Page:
Collagen supplementation has also been associated with enhanced nail growth and reduced brittleness. One 2017 study investigated whether daily oral collagen supplementation alleviates the symptoms of brittle nails and improves nail growth rate. Researchers found that a daily intake of collagen helped to increase nail growth and also reduced the frequency of broken nails.  

May support joint health and mobility†

Joint discomfort and stiffness are common issues, particularly as we age or engage in intense exercise. Collagen appears to play a role in maintaining healthy cartilage, the cushioning material between bones that helps prevent joint friction and damage. 

Several studies have indicated that collagen supplementation, particularly type 2, may help alleviate joint discomfort, improve flexibility, and support overall joint health. 

Garden of Life offers various Grass-Fed or Wild Caught Collagen products to meet your specific needs. Both the chocolate flavored and unflavored collagen powders can be added to your favorite shake, smoothie, or baked good. The entire collagen product line is Non-GMO Tested and Certified, Keto Certified, Certified Paleo, and NSF Gluten Free. Whether it’s fortifying hair, skin, and nails or supporting healthy joints and mobility Garden of Life has the clean, convenient answer in its collagen powders.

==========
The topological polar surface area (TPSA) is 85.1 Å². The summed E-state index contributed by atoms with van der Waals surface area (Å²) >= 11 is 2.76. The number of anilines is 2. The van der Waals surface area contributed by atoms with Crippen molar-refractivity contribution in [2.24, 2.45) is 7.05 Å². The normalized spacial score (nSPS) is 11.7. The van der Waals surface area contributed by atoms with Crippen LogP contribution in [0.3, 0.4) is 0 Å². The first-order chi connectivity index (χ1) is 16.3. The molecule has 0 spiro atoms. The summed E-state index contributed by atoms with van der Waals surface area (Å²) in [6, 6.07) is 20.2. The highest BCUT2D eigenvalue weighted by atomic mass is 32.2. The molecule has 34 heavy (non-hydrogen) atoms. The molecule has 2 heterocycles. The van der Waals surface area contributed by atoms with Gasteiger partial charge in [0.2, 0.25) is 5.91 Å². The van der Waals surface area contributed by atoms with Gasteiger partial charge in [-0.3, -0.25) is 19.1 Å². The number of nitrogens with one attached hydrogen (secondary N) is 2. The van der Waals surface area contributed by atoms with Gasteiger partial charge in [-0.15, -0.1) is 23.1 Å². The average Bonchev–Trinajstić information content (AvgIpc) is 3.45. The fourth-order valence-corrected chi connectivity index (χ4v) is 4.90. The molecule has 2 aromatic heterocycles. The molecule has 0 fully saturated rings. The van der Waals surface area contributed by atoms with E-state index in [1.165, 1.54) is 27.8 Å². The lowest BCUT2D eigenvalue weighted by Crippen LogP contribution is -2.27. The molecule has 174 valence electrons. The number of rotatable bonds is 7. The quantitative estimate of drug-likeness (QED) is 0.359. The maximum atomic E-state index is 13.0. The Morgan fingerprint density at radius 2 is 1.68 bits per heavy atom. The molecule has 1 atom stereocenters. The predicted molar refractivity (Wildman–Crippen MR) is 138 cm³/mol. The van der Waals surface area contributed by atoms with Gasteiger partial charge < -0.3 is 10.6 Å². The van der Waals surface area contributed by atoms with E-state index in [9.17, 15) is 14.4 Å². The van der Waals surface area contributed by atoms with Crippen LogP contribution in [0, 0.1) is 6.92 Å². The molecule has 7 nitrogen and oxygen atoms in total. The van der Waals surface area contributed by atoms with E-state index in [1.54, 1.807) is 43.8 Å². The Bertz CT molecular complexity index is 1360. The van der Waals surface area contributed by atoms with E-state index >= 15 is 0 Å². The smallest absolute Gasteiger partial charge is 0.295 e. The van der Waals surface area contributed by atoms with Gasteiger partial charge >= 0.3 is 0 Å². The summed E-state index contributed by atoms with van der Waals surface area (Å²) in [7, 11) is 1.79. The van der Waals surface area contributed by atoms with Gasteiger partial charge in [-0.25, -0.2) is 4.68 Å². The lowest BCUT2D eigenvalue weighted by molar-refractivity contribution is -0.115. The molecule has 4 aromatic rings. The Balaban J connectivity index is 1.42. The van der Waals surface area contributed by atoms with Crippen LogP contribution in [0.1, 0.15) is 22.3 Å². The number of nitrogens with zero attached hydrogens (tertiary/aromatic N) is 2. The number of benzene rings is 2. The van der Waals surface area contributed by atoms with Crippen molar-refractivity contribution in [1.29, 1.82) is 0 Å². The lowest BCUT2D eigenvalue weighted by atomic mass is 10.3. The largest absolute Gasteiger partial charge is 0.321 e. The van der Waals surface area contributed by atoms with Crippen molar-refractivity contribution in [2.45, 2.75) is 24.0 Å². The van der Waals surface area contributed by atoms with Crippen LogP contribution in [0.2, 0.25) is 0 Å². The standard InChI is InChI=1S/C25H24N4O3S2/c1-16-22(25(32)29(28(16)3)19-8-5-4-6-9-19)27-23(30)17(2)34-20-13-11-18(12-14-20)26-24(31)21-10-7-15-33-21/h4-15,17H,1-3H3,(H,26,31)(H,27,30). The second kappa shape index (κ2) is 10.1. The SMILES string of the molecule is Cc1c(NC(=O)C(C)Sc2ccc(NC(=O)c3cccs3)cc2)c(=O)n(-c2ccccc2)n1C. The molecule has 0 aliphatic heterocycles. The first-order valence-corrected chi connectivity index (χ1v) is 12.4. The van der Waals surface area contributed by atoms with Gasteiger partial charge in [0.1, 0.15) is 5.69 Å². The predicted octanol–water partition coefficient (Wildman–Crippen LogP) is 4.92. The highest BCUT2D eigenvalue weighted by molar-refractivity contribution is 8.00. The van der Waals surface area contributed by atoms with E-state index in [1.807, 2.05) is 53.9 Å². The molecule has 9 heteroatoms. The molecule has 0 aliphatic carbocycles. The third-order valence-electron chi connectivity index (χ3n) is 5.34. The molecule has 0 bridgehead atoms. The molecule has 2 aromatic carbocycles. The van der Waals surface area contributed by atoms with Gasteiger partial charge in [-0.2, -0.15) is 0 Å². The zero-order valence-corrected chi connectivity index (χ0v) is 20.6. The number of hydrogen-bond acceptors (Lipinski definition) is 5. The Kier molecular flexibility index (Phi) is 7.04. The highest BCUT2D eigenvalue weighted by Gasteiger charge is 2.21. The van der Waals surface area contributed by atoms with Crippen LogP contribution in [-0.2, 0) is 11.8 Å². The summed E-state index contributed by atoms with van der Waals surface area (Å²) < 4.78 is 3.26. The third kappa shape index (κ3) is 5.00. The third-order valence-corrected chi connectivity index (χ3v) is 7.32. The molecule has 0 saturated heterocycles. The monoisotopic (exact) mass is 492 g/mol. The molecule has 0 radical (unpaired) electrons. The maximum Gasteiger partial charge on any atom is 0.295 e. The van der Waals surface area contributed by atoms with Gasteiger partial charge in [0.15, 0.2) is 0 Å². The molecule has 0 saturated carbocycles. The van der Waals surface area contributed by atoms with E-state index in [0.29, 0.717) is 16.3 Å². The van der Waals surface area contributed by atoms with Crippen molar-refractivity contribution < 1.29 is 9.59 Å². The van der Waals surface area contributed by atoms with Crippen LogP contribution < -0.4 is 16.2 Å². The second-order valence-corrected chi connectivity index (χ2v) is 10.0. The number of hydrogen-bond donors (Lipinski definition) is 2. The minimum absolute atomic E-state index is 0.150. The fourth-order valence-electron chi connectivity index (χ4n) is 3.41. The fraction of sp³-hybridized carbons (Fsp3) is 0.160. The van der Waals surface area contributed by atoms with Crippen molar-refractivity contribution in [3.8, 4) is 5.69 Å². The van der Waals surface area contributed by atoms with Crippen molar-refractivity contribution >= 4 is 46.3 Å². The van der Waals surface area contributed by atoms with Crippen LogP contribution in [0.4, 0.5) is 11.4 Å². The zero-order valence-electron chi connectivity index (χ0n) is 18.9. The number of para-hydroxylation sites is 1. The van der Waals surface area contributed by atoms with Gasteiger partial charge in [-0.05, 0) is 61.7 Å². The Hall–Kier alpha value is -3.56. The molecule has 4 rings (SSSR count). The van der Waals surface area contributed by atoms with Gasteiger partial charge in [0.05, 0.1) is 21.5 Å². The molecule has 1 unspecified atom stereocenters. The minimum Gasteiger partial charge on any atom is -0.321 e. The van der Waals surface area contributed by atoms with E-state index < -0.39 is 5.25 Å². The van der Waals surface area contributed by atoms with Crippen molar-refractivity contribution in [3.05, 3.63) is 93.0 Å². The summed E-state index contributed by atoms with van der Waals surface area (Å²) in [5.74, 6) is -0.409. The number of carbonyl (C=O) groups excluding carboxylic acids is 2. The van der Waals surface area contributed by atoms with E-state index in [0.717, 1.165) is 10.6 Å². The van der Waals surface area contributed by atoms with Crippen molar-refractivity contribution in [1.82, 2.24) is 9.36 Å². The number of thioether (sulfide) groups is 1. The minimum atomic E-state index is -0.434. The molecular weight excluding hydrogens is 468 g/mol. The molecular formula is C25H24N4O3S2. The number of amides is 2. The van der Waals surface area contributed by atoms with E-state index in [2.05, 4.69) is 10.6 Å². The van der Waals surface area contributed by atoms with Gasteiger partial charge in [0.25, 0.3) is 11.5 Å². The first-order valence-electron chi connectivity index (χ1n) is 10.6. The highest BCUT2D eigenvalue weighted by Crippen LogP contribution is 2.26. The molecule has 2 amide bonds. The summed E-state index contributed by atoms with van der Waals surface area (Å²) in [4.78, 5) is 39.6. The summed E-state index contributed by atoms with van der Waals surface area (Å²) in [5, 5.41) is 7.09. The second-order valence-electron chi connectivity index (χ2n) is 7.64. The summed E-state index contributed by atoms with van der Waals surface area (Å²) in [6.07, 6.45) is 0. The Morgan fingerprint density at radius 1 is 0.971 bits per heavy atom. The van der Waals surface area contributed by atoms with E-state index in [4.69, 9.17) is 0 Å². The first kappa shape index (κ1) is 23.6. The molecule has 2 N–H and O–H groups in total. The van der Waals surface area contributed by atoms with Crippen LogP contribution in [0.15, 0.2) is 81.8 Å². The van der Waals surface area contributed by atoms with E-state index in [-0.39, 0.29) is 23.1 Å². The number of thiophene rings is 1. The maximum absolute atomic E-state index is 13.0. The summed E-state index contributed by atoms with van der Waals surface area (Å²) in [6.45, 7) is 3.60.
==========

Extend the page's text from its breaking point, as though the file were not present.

If you’re wondering which collagen is right for you, read this handy Collagen Finder to help you understand the differences between the many different collagen supplements.  

Can You Take Collagen Types 1, 2, and 3 Together? 

Taking collagen supplements together is safe since there is no evidence to suggest that one type of collagen competes with another for absorption. In fact, combining collagen types 1, 2, and 3 together may offer a more comprehensive approach to supporting overall tissue health, joint function, and skin elasticity. 

The Bottom Line 

Collagen, the most abundant protein in your body, plays an important role in maintaining the structure, strength, and elasticity of various tissues and organs. Collagen types 1, 2, and 3 each play a unique role in your body and come with a host of health benefits. 

While your body naturally produces collagen, its levels tend to decline with age, leading to various signs of aging and reduced joint mobility. Consequently, the popularity of collagen supplements has surged in recent years, as people seek to harness its potential health benefits to support youthful vitality and overall well-being. 

Before incorporating collagen supplements into your routine, it is best to consult with your healthcare provider to ensure it is appropriate in meeting your unique needs. 

†These statements have not been evaluated by the Food and Drug Administration. This product is not intended to diagnose, treat, cure or prevent any disease.  

  • by Emily Hirsch, MS, RD

Shared from https://www.gardenoflife.com/blog/what-are-the-differences-between-collagen-types-1-2-and-3